Canada Approves Xeomin for Excessive Drooling, Common in ALS Patients

Canada Approves Xeomin for Excessive Drooling, Common in ALS Patients
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Canadian authorities have approved Xeomin (incobotulinumtoxinA) for the treatment of chronic sialorrhea, or excessive drooling, associated with neurological diseases such as amyotrophic lateral sclerosis (ALS).

The decision makes Xeomin the first and only neurotoxin for chronic sialorrhea licensed for this indication in Canada. The therapy was approved for the same indication by the U.S. Food and Drug Administration in July 2018.

Sialorrhea is a common symptom among patients with progressively deteriorating neurological diseases such as Parkinson’s disease, cerebral palsy, and ALS, due to difficulties in swallowing and controlling facial muscles.

“The reality is that uncontrolled salivation is underestimated in many neurological diseases,” Michel Panisset, MD, with the Centre hospitalier de l’Université de Montréal, Canada said in a press release. “Left untreated, involuntary drooling or sialorrhea is an annoying and disturbing symptom that can have aesthetic, psychological and medical consequences in some patients.”

Xeomin, developed by Merz Therapeutics, is a purified form of the botulinum neurotoxin type A. It works by preventing the release of the neurotransmitter acetylcholine from nerve endings at muscles and salivary glands, which decreases saliva secretion. (Neurotransmitters are substances produced in response to nerve signals that act as chemical messengers.)

Xeomin’s approval for sialorrhea in Canada and in the U.S. was based on  results from the SIAXI Phase 3 clinical trial (NCT02091739), which investigated whether the treatment outperformed a placebo at reducing saliva secretion, as well as the severity and frequency of chronic sialorrhea.

A total of 184 participants were assigned randomly to one of two doses of Xeomin (75U or 100U, 74 patients in each group), or a placebo (36 patients). After receiving a single dose of their assigned treatment in the placebo-controlled part, patients were eligible to join an open-label, extension part, in which all received three additional Xeomin injections, given at about 16-week intervals.

Results showed that both primary goals were met during the first stage of the trial, with the 100U dose of Xeomin leading to statistically significant improvements in unstimulated salivary flow rate and in the Global Impression of Change Scale, a common rating system used to assess treatments of neurological disorders.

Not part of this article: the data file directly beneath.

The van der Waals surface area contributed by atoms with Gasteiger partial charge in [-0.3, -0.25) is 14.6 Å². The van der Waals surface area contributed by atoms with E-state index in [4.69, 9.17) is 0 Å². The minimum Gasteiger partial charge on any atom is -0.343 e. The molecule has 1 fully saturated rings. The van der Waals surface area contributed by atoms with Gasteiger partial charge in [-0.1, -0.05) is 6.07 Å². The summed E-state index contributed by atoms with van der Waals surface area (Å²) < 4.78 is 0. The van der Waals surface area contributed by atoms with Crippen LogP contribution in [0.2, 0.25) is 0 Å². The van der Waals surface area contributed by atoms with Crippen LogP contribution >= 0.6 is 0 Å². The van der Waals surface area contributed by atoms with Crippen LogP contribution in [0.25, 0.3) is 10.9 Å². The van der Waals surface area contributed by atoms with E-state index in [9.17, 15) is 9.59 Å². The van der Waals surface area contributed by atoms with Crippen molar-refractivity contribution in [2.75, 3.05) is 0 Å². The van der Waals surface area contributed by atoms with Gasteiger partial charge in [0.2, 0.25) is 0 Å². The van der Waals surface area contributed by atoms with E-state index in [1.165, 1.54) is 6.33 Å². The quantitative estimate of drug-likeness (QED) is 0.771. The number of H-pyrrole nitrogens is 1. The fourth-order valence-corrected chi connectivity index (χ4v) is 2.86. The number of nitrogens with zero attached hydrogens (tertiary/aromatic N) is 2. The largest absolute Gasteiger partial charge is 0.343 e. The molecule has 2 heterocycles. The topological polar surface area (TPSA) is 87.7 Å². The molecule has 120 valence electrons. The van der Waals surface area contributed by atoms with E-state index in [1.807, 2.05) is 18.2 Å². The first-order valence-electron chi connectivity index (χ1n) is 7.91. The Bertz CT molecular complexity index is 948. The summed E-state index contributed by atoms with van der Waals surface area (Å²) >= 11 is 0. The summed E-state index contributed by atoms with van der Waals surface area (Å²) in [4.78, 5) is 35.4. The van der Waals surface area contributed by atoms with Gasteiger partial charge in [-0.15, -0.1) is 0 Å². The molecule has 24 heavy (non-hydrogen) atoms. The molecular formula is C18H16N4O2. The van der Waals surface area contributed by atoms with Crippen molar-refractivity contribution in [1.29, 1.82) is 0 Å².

These benefits were observed as early as four weeks after the injection, and were maintained until the end of the placebo-controlled phase (16 weeks). Notably, uncontrolled saliva secretion continued to decrease with additional doses over the 64 weeks of the open-label extension phase.

Sustained benefits also were observed throughout the 64 weeks in additional measures of efficacy, including reductions in drooling frequency and severity, as well as stable speech and swallowing scores.

Xeomin was well-tolerated overall, leading to similar rates of adverse side effects as the placebo. The most frequent side effects related to Xeomin were dry mouth and difficulty swallowing, all of which were mild-to-moderate in severity. No additional safety concerns were reported over the 64 weeks of treatment.

“I am very encouraged by the clear published evidence demonstrating Xeomin reduces salivary flow rates in patients suffering from sialorrhea due to neurological conditions such as Parkinson’s disease and related disorders,” said Anthony Lang, director of the Movement Disorders Program at University Health Network in Toronto.

“Based on the data and my own clinical experience in managing this challenging problem, XEOMIN has an established tolerability and safety profile and is an important option for treating chronic sialorrhea in adults,” added Lang.

This approval is the fourth indication for Xeomin in Canada. It was first approved in 2009 for the treatment of hypertonicity disorders in adults, characterized by muscle stiffness and trouble moving, including blepharospasm and cervical dystonia. It also was approved as a therapy for adults with stiff arms due to stroke.

“Merz Therapeutics is passionate about developing better outcomes for more patients and this latest Xeomin milestone demonstrates that commitment especially to Canada’s estimated 65,000 adult patients who suffer from chronic sialorrhea,” said Yannick Grosskreutz, country manager, Canada, for Merz Therapeutics.

Patricia holds a Ph.D. in Cell Biology from University Nova de Lisboa, and has served as an author on several research projects and fellowships, as well as major grant applications for European Agencies. She has also served as a PhD student research assistant at the Department of Microbiology & Immunology, Columbia University, New York.
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Inês holds a PhD in Biomedical Sciences from the University of Lisbon, Portugal, where she specialized in blood vessel biology, blood stem cells, and cancer. Before that, she studied Cell and Molecular Biology at Universidade Nova de Lisboa and worked as a research fellow at Faculdade de Ciências e Tecnologias and Instituto Gulbenkian de Ciência. Inês currently works as a Managing Science Editor, striving to deliver the latest scientific advances to patient communities in a clear and accurate manner.
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Patricia holds a Ph.D. in Cell Biology from University Nova de Lisboa, and has served as an author on several research projects and fellowships, as well as major grant applications for European Agencies. She has also served as a PhD student research assistant at the Department of Microbiology & Immunology, Columbia University, New York.
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